Olympic lottery
Following the success of London's bid to host the 2012 Summer Olympics, Olympic Lottery Scratchcards were launched on 27 July 2005 under the brand name "Go for Gold". 28% of the price of £1 goes to the Olympic Lottery Distribution Fund, and the scratchcards are intended to raise £750,000,000 (US$1.14 billion) towards the cost of running the games.
The national lottery on television
The majority of National Lottery draws take place on live television. The first National Lottery show (entitled The National Lottery Live: The First Draw) was at 19:00 on Saturday 19 November 1994. Presented by Noel Edmonds, this was an hour long special, in which 49 contestants competed to become the first person to start the draw, the first person being 18-year-old Deborah Walsh. The first number ever to be drawn was 30. For its first few years, the TV show took the title The National Lottery Live, and was presented mainly by Anthea Turner or Bob Monkhouse. Other notable presenters during this period included Carol Smillie, Terry Wogan and Ulrika Jonsson. On 30 November 1996, live on BBC One, the draw machine failed to start.

On 20 May 2006, during the draw on The National Lottery Jet Set that took place minutes before the Eurovision Song Contest 2006, several members of the group Fathers 4 Justice protested on the set causing the show to be taken off air for several minutes while the protesters were removed from the studio.

Traditionally, the draws would take place in the BBC studio during the game show on a Saturday. However, in more recent years, the channel airing the lottery draw has prerecorded the non-draw parts of the show and then switched to 'National Lottery HQ', a designated studio for the live draws.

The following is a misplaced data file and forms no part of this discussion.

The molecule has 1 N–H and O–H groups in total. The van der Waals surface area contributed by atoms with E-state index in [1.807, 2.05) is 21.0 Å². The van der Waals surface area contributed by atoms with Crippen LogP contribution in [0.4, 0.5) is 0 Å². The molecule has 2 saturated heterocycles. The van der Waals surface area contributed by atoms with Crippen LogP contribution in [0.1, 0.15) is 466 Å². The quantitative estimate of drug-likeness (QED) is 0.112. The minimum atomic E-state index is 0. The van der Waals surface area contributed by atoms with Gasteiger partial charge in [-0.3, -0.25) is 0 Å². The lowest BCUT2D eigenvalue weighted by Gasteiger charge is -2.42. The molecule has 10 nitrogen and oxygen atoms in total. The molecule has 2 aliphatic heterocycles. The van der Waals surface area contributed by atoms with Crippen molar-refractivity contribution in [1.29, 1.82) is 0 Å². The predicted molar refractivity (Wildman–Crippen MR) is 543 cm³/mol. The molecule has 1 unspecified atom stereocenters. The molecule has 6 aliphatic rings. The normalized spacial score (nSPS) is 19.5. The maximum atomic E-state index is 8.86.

Wednesday draws have their own 10-minute slot on BBC One, which is hosted by various presenters in the National Lottery HQ Studio, such as Gethin Jones, Christopher Biggins and Scott Mills, with Alan Dedicoat providing the commentary. As of 7th January 2012 there have been a total of 1678 draws which consist of 784 Wednesday draws and 894 Saturday draws. In a plan to spread BBC productions across the United Kingdom, all lottery shows will be relocating to BBC Scotland. UK Gold additionally hosted the Euromillions: Boom Bang show, which was broadcast every Friday.

National lotto extra
Between 10 March 2008 and 1 February 2010, the "National Lottery Xtra" channel was broadcast on Freeview channel 45 for one hour a day. Programming included content from winners of the jackpot and National Lottery Good Causes projects, as well as behind-the-scenes footage on how the National Lottery was operated.
Unclaimed prizes
Winning tickets must be claimed within 180 days of the draw taking place. If a prize is unclaimed within that time, it is distributed through the Lotto's Good Causes fund. The highest unclaimed prize distributed this way to date was a winning ticket worth £9,476,995 which expired at 17.30 GMT on Monday, 2 January 2006. This ticket was the 24th prize in excess of one million pounds to be unclaimed.
The National Lottery is regulated by the National Lottery Commission — a non-departmental public body reporting to the Department of Culture, Media and Sport. Until 1 April 1999 the National Lottery was regulated by the Office of the National Lottery (known by the acronym OFLOT).

The Lottery was set up in 1993 under the National Lottery etc. Act 1993 and was reformed under the National Lottery Act 1998 and the National Lottery Act 2006

The National Lottery is a member of the World Lottery Association.
Machine appearances
Machine Appearance
Amethyst 172
Arthur 308
Galahad 52
Garnet 16
Guinevere2 271
Lancelot 228
Magnum 0
Merlin 165
Moonstone 66
Opal 56
Pearl 32
Sapphire 135
Topaz 157
Vyvyan 48

Magnum is the designated spare machine, and thus has yet to be used.
Also note, on the draw on Saturday 17 September 2011, they announced that Arthur with set of balls 3 was chosen, but they were using Guinevere due to technical difficulties. Arthur wasn't used again until the draw on Saturday 8 October 2011.
Also note, on the draw on Saturday 14 April 2012, they announced that Merlin with set of balls 5 was chosen, but they were using Lancelot due to technical difficulties. Merlin hasn't yet been used again since.
Also note, on the draw on Saturday 12 May 2012, they announced that Arthur with set of balls 5 was chosen, but they were using Lancelot due to technical difficulties. Arthur hasn't yet been used again since.

Ball set use

Set Number Uses
1 200
2 214
3 218
4 222
5 198
6 213
7 211
8 167
9 0
10 4
11 21
12 18
13 0
14 20